Does local law allow class actions by multiple franchisees?
Franchise & Licensing
Although class actions are not specifically foreseen in the Angolan legal system, we note that the Civil Procedure Code provides in article 30, that plaintiffs with similar claims or similar interests, might colligate themselves into one single action.
Yes, the Administration of Justice Act allows class action and there are no statutory rules under Danish law preventing a group of franchisees from filing a case against the franchisor.
In this regard, legislation of the Republic of Azerbaijan does not contain any restrictions.
The Egyptian Procedural Law in Article (3) thereof states that “Any lawsuit, plea or claim based upon the provisions of this Law or any other law, shall not be accepted, if the party concerned does not have a personal, direct or existing interest approved by the law…etc.” based on this article, in order to file a lawsuit, each party shall file by himself or by issuing a POA for another party to act on his behalf and also should have a personal, direct and existing interest. Therefore, multiple franchisees cannot bring legal proceedings by one franchisee who represents the remaining members unless such franchisee has a POA to represent them all. However, this obligation shall not be required if the franchisees have established a legal-regulated group for example: syndicates or private associations. In this event, incorporation law and its articles of association will decide on the party to act on behalf of the group.
No. Class action suits are limited to B to C relationships.
No. Class action law-suits are only provided under Consumer Protection laws and cannot be used in any other field.
No, class actions in Mexico are only applicable in certain specific cases, such as consumer protection procedures and amparo suits.
Lebanese law does not recognize class actions. However, if one or more named franchisees have filed a lawsuit against the franchisor which raises an issue common to all franchisees, the plaintiffs (i.e..the franchisees) have the right to request the intervention of those franchisees who have a common interests in the filed lawsuit, according to the Code of Civil Procedure.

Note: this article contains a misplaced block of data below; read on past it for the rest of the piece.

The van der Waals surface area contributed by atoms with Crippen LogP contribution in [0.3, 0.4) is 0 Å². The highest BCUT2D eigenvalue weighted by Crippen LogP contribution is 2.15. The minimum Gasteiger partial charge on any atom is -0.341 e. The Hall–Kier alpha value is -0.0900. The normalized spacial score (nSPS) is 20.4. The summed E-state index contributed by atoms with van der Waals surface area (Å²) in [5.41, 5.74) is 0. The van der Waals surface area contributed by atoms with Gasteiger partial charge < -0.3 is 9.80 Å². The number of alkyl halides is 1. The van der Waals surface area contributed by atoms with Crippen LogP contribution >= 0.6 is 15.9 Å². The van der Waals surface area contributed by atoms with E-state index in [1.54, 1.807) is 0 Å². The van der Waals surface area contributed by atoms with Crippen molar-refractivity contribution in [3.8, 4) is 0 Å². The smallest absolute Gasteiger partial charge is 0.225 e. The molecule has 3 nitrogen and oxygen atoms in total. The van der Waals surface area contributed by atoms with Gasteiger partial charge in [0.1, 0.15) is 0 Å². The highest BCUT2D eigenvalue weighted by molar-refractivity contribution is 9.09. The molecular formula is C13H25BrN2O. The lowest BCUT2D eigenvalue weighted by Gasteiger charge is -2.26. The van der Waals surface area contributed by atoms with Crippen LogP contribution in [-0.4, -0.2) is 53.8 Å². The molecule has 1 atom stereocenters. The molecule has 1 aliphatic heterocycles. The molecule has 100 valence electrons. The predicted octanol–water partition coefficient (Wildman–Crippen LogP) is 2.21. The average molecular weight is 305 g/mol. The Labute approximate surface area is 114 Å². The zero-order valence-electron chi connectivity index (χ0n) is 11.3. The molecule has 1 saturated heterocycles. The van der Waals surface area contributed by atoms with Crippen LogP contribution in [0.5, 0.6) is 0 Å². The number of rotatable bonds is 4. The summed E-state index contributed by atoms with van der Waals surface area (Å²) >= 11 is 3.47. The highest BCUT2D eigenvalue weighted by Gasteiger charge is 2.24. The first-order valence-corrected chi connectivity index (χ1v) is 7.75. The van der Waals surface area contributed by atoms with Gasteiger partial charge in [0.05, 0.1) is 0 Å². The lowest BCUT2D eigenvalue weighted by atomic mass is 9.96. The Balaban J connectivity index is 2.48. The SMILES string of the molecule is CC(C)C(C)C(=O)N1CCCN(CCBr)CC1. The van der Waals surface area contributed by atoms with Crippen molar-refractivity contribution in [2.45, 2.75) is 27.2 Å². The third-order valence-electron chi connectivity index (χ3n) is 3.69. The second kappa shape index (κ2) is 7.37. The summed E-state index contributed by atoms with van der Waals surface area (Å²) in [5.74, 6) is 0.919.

There is no mandatory restriction upon class actions by multiple franchisees.
Considering that Peru is under the Civil Law System, class actions are not common in Peru. However, it is possible that multiple franchisees sue one franchisor. On the other hand, it must be noted that under the Peruvian Competition Law, INDECOPI has the possibility to sue on behalf of consumers for the reparation of damages caused by a cartel.
Three requisites must concur for a class action filed by franchisees to prosper. First, the subject matter of the controversy must be one of common or general interest to all franchisees. The rights asserted must be shared and not be distinct for each franchisee. Second, the franchisees must be so numerous that it is impracticable to join all as parties. Third, a number of them which the court finds to be sufficiently numerous and representative as to fully protect the interests of all concerned must sue for the benefit of all.
Russian law permits class actions to be brought by a number of allegedly aggrieved claimants. Franchising is not an exception, however, there has to be several factors to be considered for a class action eligibility purpose:
- the defendant under such action must be one and the same towards each member of the group (franchisee),
- the subject matter of such action must concern common or similar rights and legitimate interests of group-member (franchisees),
- the grounds for such action must relate to similar factual circumstances, and
- franchisees must use one and the same remedy to protect their rights under such action.